No one can truly control or challenge the weather, and “nature’s fury” is simply a fact of life. All the same, even if no one can prevent a hurricane from forming (such as near the Florida coast), many measures can be taken to help protect buildings and infrastructure from the power of these storms. Communities in Florida, Texas’ eastern coast, and the rest of the East Coast may make measures against seasonal hurricanes, and contractors can build highly resistant buildings to prevent their damaging effects to property and people. In particular, this may be done with construction for larger buildings such as office buildings, large hotels, and condos, and other high-rise structures. The windows and doors of any building are often a weak point, including sliding glass door systems. For this reason, high impact windows and doors may be installed in newer Florida buildings, and these high impact windows and doors may also be installed in an older building that has suffered hurricane damage. Hurricane resistant windows can prevent a loss to property and life alike, and choosing hurricane proof windows may be done by larger contractors. When is it time for high impact windows and doors, and why?
The Power of Storms
To see why high impact windows and doors are often manufactured and sold across Florida’s coast, one may first consider the storms themselves, and the power that they bring to bear. Officially, the Atlantic Ocean’s hurricane season spans June 1 through November 30 each year, and in that time, powerful hurricanes may form and strike the American coast. Just one such hurricane may whip up millions of miles of air and deposit over 2.4 trillion gallons of rain in a single day, and some hurricanes are known to spawn tornadoes as well. One example of this was Hurricane Andrew, which struck in 1992. This hurricane created some 62 tornadoes, and these tornadoes may occur a few days after the hurricane has made landfall. And throughout the 20th century, a total of 158 hurricanes struck the United States, with Florida receiving more of them than any other state (57). Texas had the second-highest total of hurricanes, at 26.
Hurricanes are known for their sheer power, and these storms have winds, flooding, storm surges, and the aforementioned tornadoes to bring to bear. It is sometimes argued that hurricanes are becoming even more numerous and powerful in the 2010s, and in 2017 alone, an astounding 10 storms in a row became hurricanes. This has not happened since 1893, over a century earlier. It is little wonder, then, that Floridan contractors are buying and installing high impact windows and doors for larger clients such as hotels and office buildings throughout the state.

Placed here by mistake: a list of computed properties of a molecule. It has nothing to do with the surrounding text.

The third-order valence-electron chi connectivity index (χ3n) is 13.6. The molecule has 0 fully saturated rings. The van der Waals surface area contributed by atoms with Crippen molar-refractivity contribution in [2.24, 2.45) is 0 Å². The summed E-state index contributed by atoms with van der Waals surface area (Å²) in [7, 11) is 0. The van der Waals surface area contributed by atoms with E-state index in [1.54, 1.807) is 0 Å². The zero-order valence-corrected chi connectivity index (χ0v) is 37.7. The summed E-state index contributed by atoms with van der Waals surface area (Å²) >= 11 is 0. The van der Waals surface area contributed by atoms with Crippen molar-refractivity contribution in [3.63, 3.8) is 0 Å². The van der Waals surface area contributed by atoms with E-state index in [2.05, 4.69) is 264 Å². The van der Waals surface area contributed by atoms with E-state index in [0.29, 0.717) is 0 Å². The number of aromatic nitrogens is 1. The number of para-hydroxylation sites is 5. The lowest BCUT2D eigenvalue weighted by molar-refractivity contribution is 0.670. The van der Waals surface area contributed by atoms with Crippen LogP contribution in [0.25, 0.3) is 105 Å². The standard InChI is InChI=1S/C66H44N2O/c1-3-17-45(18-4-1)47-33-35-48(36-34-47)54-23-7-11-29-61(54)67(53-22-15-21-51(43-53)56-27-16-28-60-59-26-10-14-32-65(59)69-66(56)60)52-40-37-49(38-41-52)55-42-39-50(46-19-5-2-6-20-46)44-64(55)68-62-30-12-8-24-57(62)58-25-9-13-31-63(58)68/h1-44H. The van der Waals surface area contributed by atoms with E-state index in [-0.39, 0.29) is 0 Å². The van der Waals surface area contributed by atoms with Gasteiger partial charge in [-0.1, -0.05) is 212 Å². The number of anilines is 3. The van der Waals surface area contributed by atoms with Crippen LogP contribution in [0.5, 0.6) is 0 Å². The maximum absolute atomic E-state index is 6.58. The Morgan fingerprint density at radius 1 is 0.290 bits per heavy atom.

Buildings Resist Hurricanes
No one can stop a hurricane from flooding an area or blasting it with powerful winds, but the buildings there may be constructed to endure these storms and stay standing afterwards. What is more, today’s contractors have building technology to ensure that not only do those buildings stay standing, but they are largely intact as well. Even if a condo or skyscraper is not knocked over during a hurricane, a lot of property damage may occur, and human life may be lost, if the windows and doors are blasted apart (this is also a common issue for tornadoes). For hurricanes in particular, winds and floods alike are the main issue, and large Floridan buildings may be designed to anticipate that.
Windows are a fine place to start. Nearly all buildings have windows in them, which may be blasted apart during a hurricane due to strong winds and wind-blown debris alike. Broken glass can damage people and property inside the building, and open window holes allow winds to further buffet everything inside. So, impact and wind-resistant glass can be installed, and large clients may hire contractors to install them professionally. These windows will have an impact-resistant glaze on them with a glazing system of +105/-130, allowing them to survive hurricane winds over 100 MPH in strength. These windows may also resist flying debris, and smaller debris with less momentum can bounce right off. Glass doors, too, can be built like this to keep a building and its occupants safe in a storm.